from BARDO

The stars are in our belly; the Milky Way our umbilicus.

Is it a consolation that the stuff of which we’re made

is star-stuff too?

– That wherever you go you can never fully disappear –

dispersal only: carbon, hydrogen, nitrogen, oxygen.

Tree, rain, coal, glow-worm, horse, gnat, rock.

Roselle Angwin

Wednesday, 1 June 2011

the wisdom of trees: ash goddesses and oak gods

This year, the ash was nearly a month behind the oak in opening here in Devon. We'll see whether the old adage (must look up the etymology of that word) about 'if the oak before the ash / we will only have a splash // if the ash before the oak / we will surely have a soak' holds true. I've never known it not to – until the last two years.

I think of the oak and the ash as being respectively the king and queen of the forest; the sturdy durability of the one against the slender elegance of the other. The Elizabethans believed that the oak was one of the most enduring beings on the planet, due to its composite balance of the four elements of fire, air, earth and water (we all of course consist of these elements, but the more near-perfect the balance the more durable the being; or thus went the Elizabethan view. Diamond, for instance, was seen as being ‘top of the tree’ for durability, being composed of a perfect equilibrium in elemental terms.)

One of the major finds of my student years was Robert Graves’ astonishing and iconic work The White Goddess, a presentation of bardic and druidic philosophy from pre-Christian Britain. The book, amongst other things, offers an interpretation of the ogham Celtic or Druidic Tree Alphabet/Calendar. This shows the ash, or nion (N), the third tree in the alphabet of consonants, as representing the calendar month from February 18th to March 17th. The ash was seen as a tree of rebirth (however it has been suggested that Yggdrasil, the World Ash, is not in fact an ash tree but the yew). The oak is the seventh tree: duir (D) is its corresponding Celtic letter. It governs the month June 10th to July 7th; spanning the midsummer solstice, the oak is the ‘god who sets the head afire with smoke’ (the ash is a ‘wind on deep waters’), according to the Song of Amergin, whose origins are traditionally assigned to a bardic oral chant from 1268 BCE, in Ireland.
Interestingly, this Song is credited to the Milesian settlers of Ireland in the C14/13BCE. It seems from early Irish chronicles that the daughter, Meritaten, of the exceptionally metaphysically-enlightened pharaonic/priestly couple, Akhenaten and Nefertiti, may have been buried at Tara, and her descendants, it has been suggested, might therefore have been the high kings of Ireland, whose seat was at Tara. Certainly, a necklace of Egyptian faience beads found around the neck of a female skeleton at Tara have been carbon-dated to Akhenaten’s time, 1350BCE.
            Both oak and ash, sacred to the Celts, occur also in the list of the seven ‘chieftain trees’ in mediaeval Ireland; the unlawful felling of one tree from any of the species in this list (as opposed to the lesser ‘peasant’, ‘shrub’ and ‘bramble’ lists) was punishable via a fine of one cow (in the earlier Triads of Ireland, the death penalty, says Graves, was the price of unlawfully felling a hazel or an apple, two other chieftain trees). The ash mythologically is associated with Poseidon, god of the oceans, (though I am sure there would also have been a female deity associated with the ash) and ‘cloud making’, and also with Gwydion, the master Druid of Britain; the oak with weather-, especially thunder-, gods as well as with the Green Man. Perhaps because of the oak’s strong electrical currents, its deep taproot and its tendency to grow above subterranean watercourses, says my friend Fred Hageneder, the oak is hit by lightning more often than other trees.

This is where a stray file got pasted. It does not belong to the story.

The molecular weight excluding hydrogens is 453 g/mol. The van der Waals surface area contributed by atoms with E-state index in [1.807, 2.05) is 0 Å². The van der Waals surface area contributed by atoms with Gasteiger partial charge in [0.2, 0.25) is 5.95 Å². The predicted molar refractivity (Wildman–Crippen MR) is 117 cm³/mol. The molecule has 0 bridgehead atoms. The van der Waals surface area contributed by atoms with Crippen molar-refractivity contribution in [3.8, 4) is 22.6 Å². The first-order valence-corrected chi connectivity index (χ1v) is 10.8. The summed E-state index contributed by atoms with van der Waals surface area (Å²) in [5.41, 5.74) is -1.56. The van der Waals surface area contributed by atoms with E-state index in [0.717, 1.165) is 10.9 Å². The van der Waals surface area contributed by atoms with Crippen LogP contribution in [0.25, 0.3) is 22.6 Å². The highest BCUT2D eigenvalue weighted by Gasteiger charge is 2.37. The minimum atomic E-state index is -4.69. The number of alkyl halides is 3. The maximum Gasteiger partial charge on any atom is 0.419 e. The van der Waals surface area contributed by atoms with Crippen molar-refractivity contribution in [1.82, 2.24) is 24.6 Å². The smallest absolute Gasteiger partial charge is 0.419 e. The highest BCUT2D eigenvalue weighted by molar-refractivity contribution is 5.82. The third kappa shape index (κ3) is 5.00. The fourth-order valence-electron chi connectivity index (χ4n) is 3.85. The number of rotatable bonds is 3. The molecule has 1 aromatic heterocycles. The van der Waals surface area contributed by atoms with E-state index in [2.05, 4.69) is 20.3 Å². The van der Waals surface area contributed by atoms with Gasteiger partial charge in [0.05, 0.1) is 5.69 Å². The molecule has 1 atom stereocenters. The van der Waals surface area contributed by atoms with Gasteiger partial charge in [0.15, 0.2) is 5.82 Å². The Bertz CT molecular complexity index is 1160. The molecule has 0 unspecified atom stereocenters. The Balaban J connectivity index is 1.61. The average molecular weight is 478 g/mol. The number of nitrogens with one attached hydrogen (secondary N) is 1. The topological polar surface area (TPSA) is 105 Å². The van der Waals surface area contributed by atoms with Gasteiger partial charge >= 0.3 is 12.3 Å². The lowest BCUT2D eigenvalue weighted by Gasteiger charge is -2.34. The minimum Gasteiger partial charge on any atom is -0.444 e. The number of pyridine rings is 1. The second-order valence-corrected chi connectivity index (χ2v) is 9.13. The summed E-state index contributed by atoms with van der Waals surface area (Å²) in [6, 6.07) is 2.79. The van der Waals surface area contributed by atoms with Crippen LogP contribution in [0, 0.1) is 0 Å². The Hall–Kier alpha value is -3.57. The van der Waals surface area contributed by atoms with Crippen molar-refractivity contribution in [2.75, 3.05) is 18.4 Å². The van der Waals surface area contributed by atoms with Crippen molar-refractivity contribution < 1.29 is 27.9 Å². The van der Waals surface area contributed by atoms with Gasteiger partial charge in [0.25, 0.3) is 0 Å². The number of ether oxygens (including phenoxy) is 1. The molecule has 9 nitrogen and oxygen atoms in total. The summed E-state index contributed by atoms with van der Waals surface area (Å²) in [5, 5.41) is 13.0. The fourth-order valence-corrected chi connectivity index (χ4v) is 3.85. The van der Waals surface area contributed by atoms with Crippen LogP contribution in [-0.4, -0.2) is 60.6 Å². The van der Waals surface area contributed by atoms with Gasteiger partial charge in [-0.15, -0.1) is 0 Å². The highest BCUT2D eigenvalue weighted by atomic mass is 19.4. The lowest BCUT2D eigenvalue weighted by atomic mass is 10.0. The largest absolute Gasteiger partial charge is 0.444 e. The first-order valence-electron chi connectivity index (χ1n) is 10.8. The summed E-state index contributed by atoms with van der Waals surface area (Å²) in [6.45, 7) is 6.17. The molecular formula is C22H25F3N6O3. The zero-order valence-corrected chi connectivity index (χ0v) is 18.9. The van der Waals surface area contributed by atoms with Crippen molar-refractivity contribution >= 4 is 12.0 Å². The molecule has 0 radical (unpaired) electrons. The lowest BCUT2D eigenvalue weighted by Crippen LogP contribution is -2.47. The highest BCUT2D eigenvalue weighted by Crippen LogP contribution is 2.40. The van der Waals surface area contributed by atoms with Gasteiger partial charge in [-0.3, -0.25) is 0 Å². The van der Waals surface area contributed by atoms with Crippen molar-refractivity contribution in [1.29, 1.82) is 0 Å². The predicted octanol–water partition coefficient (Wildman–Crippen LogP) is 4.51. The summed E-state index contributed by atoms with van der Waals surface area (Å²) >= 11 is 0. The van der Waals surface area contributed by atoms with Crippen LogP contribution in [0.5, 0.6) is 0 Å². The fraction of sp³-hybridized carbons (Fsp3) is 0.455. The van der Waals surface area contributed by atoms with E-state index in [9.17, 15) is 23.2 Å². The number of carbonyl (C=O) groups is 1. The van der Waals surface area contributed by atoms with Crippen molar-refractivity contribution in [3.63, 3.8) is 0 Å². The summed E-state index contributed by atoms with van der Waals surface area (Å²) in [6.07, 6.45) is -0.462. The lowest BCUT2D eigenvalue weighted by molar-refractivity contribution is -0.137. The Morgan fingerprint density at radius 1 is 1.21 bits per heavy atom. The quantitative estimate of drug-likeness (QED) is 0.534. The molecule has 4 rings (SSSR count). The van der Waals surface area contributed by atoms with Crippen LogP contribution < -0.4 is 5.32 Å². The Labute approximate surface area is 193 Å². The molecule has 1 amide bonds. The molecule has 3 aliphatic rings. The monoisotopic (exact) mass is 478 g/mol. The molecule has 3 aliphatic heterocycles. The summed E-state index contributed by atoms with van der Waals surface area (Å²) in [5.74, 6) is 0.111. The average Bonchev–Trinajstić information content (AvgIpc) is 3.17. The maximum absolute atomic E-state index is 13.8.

All early knowledge, says Hageneder, is connected with trees: all ancient cultures have acknowledged the power of trees to elevate, or mediate, human consciousness to higher planes of perception. He also points out that the leaves of the Tree of Knowledge are the letters of the ancient sacred alphabets; the use of words, at least partly by virtue of their ability to travel through and transcend time, is a primary act of magic (‘in the beginning was the Word’). In the Germanic languages, Hageneder adds, the words for knowledge, learning and wisdom usually derive from the words for tree or wood, from the old Scandinavian root ‘vid’, (cf the English ‘wits’ or ‘wit’, ‘witch’ and ‘wizard’). According to Hageneder, the word ‘druid’ incorporates ‘vid’: ‘dru’ is a Gallo-Celtic word meaning ‘very’, ‘highly’ or ‘most’; followed by ‘vid’, conveying ‘learned’. Presumably the word ‘wise’ is also connected; the online etymological dictionary suggests that ‘wise’ comes from the Old English (with its Germanic connections) ‘witan’: ‘to know, wit’. Woden, or Odin, was the god of wisdom.
There are other possible etymological connections. Other sources mention the word ‘dru’ as being specifically connected with the oak tree in various ancient languages; see ‘duir’ above. And Peter Beresford-Ellis says: ‘The very name Druid is composed of two Celtic word roots which have parallels in Sanskrit. Indeed, the root vid for knowledge, which also emerges in the Sanskrit word Veda, demonstrates the similarity. The Celtic root ‘dru’ which means ‘immersion’ also appears in Sanskrit. So a Druid was one “immersed in knowledge.
And yes, nothing – and everything – to do with poetry courses, and language, and the word...

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